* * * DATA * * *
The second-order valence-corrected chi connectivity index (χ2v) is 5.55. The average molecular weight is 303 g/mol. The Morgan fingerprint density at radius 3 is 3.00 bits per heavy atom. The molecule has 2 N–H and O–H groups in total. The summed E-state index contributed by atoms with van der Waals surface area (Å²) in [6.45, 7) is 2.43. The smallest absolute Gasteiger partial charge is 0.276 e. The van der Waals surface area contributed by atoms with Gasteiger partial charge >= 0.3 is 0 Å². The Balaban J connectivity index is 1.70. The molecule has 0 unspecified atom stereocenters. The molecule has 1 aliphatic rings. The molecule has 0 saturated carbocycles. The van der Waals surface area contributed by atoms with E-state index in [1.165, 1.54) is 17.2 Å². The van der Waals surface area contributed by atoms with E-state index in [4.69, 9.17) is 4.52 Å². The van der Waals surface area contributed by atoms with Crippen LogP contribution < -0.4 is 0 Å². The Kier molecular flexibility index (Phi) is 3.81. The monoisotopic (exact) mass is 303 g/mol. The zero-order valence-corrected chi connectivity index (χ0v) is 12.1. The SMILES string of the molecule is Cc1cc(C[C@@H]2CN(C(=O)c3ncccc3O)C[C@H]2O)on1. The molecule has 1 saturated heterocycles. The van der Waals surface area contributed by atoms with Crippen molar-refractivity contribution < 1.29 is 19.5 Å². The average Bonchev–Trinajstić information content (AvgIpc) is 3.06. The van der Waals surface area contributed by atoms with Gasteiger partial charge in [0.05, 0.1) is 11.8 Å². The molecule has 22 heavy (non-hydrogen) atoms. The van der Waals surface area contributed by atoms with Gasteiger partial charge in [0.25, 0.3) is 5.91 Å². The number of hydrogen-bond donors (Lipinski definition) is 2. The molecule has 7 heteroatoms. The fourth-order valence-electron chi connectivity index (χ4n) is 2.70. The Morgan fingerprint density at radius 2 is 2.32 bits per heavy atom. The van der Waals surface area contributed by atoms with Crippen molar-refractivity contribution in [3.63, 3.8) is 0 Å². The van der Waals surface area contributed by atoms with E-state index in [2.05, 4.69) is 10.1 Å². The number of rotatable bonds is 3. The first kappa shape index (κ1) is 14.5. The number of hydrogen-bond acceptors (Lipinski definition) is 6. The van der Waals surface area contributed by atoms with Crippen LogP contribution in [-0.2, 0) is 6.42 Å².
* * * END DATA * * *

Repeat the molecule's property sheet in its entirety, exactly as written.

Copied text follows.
The second-order valence-corrected chi connectivity index (χ2v) is 5.55. The average molecular weight is 303 g/mol. The Morgan fingerprint density at radius 3 is 3.00 bits per heavy atom. The molecule has 2 N–H and O–H groups in total. The summed E-state index contributed by atoms with van der Waals surface area (Å²) in [6.45, 7) is 2.43. The smallest absolute Gasteiger partial charge is 0.276 e. The van der Waals surface area contributed by atoms with Gasteiger partial charge >= 0.3 is 0 Å². The Balaban J connectivity index is 1.70. The molecule has 0 unspecified atom stereocenters. The molecule has 1 aliphatic rings. The molecule has 0 saturated carbocycles. The van der Waals surface area contributed by atoms with E-state index in [1.165, 1.54) is 17.2 Å². The van der Waals surface area contributed by atoms with E-state index in [4.69, 9.17) is 4.52 Å². The van der Waals surface area contributed by atoms with Crippen LogP contribution < -0.4 is 0 Å². The Kier molecular flexibility index (Phi) is 3.81. The monoisotopic (exact) mass is 303 g/mol. The zero-order valence-corrected chi connectivity index (χ0v) is 12.1. The SMILES string of the molecule is Cc1cc(C[C@@H]2CN(C(=O)c3ncccc3O)C[C@H]2O)on1. The molecule has 1 saturated heterocycles. The van der Waals surface area contributed by atoms with Crippen molar-refractivity contribution < 1.29 is 19.5 Å². The average Bonchev–Trinajstić information content (AvgIpc) is 3.06. The van der Waals surface area contributed by atoms with Gasteiger partial charge in [0.05, 0.1) is 11.8 Å². The molecule has 22 heavy (non-hydrogen) atoms. The van der Waals surface area contributed by atoms with Gasteiger partial charge in [0.25, 0.3) is 5.91 Å². The number of hydrogen-bond donors (Lipinski definition) is 2. The molecule has 7 heteroatoms. The fourth-order valence-electron chi connectivity index (χ4n) is 2.70. The Morgan fingerprint density at radius 2 is 2.32 bits per heavy atom. The van der Waals surface area contributed by atoms with Crippen molar-refractivity contribution in [3.63, 3.8) is 0 Å². The van der Waals surface area contributed by atoms with E-state index in [2.05, 4.69) is 10.1 Å². The number of rotatable bonds is 3. The first kappa shape index (κ1) is 14.5. The number of hydrogen-bond acceptors (Lipinski definition) is 6. The van der Waals surface area contributed by atoms with Crippen LogP contribution in [-0.2, 0) is 6.42 Å².